Istook’s Insights: Memorial Day, and Tribal gaming

Over 1.3-million Americans have died serving our country.

Veterans Day honors everyone who has worn the uniform of the United States military. Memorial Day honors those who lost their lives in the service. 

Since 1776, that is over 1.3-million Americans. Almost half were Civil War casualties, including both the North and the South.

Right now, less than ½ of 1 percent of Americans serve in our military. It’s the lowest proportion since World War II. Most Americans honor them at every opportunity, grateful for their willingness to protect our nation.

And even when protecting other nations, like Afghanistan and Iraq, American soldiers show greater training, cohesion, discipline and courage than even those fighting for their own country.

It is impossible for any of us to show too much appreciation and gratitude for those who serve, and have given their lives, in America’s military.

Elsewhere in current events, Federal law since 1988 has allowed Indian tribes to open casinos even where others could not.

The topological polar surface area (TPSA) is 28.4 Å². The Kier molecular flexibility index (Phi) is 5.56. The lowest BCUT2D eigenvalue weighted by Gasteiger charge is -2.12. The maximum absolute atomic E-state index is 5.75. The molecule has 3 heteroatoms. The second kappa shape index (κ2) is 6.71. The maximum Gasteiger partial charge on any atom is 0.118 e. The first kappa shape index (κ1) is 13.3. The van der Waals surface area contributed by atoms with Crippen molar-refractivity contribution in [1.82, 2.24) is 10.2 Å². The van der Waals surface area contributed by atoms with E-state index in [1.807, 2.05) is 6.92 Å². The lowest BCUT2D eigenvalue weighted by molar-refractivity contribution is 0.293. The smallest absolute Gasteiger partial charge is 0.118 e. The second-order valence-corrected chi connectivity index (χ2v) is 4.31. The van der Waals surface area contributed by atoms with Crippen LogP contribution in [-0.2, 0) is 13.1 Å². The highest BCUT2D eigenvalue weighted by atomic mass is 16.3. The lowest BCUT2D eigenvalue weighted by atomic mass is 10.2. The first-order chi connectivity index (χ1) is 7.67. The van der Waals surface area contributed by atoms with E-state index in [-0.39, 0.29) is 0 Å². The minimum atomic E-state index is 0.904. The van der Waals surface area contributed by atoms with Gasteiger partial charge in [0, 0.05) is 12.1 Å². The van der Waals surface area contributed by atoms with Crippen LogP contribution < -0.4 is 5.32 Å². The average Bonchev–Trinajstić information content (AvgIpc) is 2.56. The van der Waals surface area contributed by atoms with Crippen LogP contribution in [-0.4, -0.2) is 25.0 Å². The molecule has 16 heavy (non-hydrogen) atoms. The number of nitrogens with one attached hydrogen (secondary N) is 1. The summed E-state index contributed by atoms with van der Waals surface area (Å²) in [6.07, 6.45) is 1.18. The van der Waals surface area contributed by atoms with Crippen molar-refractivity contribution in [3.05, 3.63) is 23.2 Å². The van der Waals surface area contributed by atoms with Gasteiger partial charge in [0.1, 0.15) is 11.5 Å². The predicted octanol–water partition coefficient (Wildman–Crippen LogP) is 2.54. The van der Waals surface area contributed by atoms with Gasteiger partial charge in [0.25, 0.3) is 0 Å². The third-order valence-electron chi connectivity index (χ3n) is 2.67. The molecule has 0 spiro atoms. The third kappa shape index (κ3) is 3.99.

Now their hundreds of casinos rake-in almost $30 Billion a year, nearly as much as commercial casinos.

None of that 30 billion has been used by tribes to pay for their own programs instead of using our tax dollars. Federal spending on Indian programs has also increased.

President Obama wants to give them more. His administration liberalized the ability of tribes to open casinos even miles away from their reservations. Plus Obama has liberalized the policy of recognizing more new tribes, which each get the potential of creating even more casinos.

Tribes provide major support to Obama. So is expanding their gambling take just another form of crony capitalism?

We should be fair to Native Americans — but also fair to everyone else.